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Symptoms of Compassion Fatigue

Caregivers who are experiencing Compassion Fatigue will experience symptoms that include:

Intrusive Thoughts

  • Thoughts and images associated with client’s traumatic experiences
  • Obsessive and compulsive desire to help certain clients
  • Client/work issues encroaching upon personal time
  • Inability to ‘let go’ of work-related matters
  • Perception of survivors as fragile and needing the assistance of a caregiver (saviour)
  • Thoughts and feelings of inadequacy as a caregiver
  • Sense of entitlement or special-ness
  • Perception of the world in terms of victims and perpetrators
  • Personal activities interrupted by work-related issues

Avoidance Symptoms

  • Silencing Response (avoiding hearing/witnessing client’s traumatic material)
  • Loss of enjoyment in activities/cessation of self-care activities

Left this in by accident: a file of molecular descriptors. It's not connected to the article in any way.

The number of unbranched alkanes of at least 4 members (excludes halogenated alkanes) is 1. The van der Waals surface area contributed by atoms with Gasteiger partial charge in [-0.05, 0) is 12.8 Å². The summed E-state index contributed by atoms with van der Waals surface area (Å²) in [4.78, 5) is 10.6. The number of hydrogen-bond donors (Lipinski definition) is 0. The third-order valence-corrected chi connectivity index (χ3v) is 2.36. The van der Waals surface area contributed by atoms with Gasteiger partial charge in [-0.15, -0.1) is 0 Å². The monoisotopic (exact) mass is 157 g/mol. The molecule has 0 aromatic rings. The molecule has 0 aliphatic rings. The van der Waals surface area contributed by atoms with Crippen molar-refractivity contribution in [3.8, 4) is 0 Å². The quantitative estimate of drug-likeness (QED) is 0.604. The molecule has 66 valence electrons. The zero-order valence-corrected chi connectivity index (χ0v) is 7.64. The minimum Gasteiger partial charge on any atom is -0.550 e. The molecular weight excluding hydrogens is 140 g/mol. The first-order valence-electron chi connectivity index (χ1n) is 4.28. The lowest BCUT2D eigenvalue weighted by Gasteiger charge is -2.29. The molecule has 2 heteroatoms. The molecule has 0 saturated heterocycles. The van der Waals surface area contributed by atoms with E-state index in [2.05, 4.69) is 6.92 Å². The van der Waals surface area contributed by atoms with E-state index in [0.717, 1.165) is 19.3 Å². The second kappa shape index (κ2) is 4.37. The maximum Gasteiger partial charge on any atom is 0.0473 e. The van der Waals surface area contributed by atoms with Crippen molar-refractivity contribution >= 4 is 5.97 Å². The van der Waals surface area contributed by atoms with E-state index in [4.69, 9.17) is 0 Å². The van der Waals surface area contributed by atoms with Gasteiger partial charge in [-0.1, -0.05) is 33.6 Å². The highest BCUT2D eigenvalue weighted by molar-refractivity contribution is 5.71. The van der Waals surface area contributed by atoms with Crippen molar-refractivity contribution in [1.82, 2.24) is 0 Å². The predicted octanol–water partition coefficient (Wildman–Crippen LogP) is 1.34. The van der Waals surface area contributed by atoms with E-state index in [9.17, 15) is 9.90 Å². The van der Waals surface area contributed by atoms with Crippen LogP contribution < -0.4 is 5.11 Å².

• Loss of energy
  • Loss of hope/sense of dread working with certain clients
  • Loss of sense of competency/potency
  • Isolation
  • Secretive self-medication/addiction (alcohol, drugs, work, sex, food, spending, etc.)
  • Relational dysfunction

Arousal Symptoms

  • Increased anxiety
  • Impulsivity/reactivity
  • Increased perception of demand/threat (in both job and environment)
  • Increased frustration/anger
  • Sleep disturbance
  • Difficulty concentrating
  • Change in weight/appetite
  • Somatic symptoms

Source: Gift From Within: An International Nonprofit Organization for Survivors of Trauma and Victimization, “Compassion Fatigue: A Crucible of Transformation,” J. Eric Gentry available from

Compassion Satisfaction/Fatigue Self-Test for Helpers

Helping others puts you in direct contact with other people's lives. As you probably have experienced, your compassion for those you help has both positive and negative aspects. Taking this self-test will help you estimate your compassion status.


What are Possible Causes for Compassion Fatigue?